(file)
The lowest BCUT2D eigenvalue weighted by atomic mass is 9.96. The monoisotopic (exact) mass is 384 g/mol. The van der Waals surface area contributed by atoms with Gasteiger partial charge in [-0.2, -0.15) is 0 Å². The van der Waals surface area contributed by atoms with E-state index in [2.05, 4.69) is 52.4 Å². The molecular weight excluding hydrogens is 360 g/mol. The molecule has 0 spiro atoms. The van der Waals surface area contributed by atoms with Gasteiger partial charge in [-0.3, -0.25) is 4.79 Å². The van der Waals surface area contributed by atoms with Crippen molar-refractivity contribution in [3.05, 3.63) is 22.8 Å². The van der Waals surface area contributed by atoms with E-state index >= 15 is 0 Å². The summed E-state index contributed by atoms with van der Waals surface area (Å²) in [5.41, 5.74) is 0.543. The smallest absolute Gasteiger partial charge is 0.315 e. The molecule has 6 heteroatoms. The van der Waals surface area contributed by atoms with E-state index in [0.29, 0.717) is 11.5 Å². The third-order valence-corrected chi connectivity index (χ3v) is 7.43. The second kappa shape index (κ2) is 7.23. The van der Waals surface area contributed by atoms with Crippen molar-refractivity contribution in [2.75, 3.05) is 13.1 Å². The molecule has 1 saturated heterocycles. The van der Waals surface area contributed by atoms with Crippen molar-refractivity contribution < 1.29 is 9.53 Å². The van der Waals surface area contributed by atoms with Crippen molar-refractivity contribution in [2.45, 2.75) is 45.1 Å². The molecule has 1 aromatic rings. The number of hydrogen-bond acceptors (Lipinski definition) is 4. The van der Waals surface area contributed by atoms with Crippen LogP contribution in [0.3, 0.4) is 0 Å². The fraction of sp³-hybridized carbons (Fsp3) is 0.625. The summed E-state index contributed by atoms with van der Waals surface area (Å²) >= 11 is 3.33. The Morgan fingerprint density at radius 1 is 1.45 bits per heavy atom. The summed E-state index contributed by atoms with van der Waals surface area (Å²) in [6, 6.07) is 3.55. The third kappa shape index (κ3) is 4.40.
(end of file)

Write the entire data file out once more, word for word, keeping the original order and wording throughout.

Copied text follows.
The lowest BCUT2D eigenvalue weighted by atomic mass is 9.96. The monoisotopic (exact) mass is 384 g/mol. The van der Waals surface area contributed by atoms with Gasteiger partial charge in [-0.2, -0.15) is 0 Å². The van der Waals surface area contributed by atoms with E-state index in [2.05, 4.69) is 52.4 Å². The molecular weight excluding hydrogens is 360 g/mol. The molecule has 0 spiro atoms. The van der Waals surface area contributed by atoms with Gasteiger partial charge in [-0.3, -0.25) is 4.79 Å². The van der Waals surface area contributed by atoms with Crippen molar-refractivity contribution in [3.05, 3.63) is 22.8 Å². The van der Waals surface area contributed by atoms with E-state index >= 15 is 0 Å². The summed E-state index contributed by atoms with van der Waals surface area (Å²) in [5.41, 5.74) is 0.543. The smallest absolute Gasteiger partial charge is 0.315 e. The molecule has 6 heteroatoms. The van der Waals surface area contributed by atoms with E-state index in [0.29, 0.717) is 11.5 Å². The third-order valence-corrected chi connectivity index (χ3v) is 7.43. The second kappa shape index (κ2) is 7.23. The van der Waals surface area contributed by atoms with Crippen molar-refractivity contribution in [2.75, 3.05) is 13.1 Å². The molecule has 1 saturated heterocycles. The van der Waals surface area contributed by atoms with Crippen molar-refractivity contribution < 1.29 is 9.53 Å². The van der Waals surface area contributed by atoms with Crippen molar-refractivity contribution in [2.45, 2.75) is 45.1 Å². The molecule has 1 aromatic rings. The number of hydrogen-bond acceptors (Lipinski definition) is 4. The van der Waals surface area contributed by atoms with Crippen LogP contribution in [0.3, 0.4) is 0 Å². The fraction of sp³-hybridized carbons (Fsp3) is 0.625. The summed E-state index contributed by atoms with van der Waals surface area (Å²) >= 11 is 3.33. The Morgan fingerprint density at radius 1 is 1.45 bits per heavy atom. The summed E-state index contributed by atoms with van der Waals surface area (Å²) in [6, 6.07) is 3.55. The third kappa shape index (κ3) is 4.40.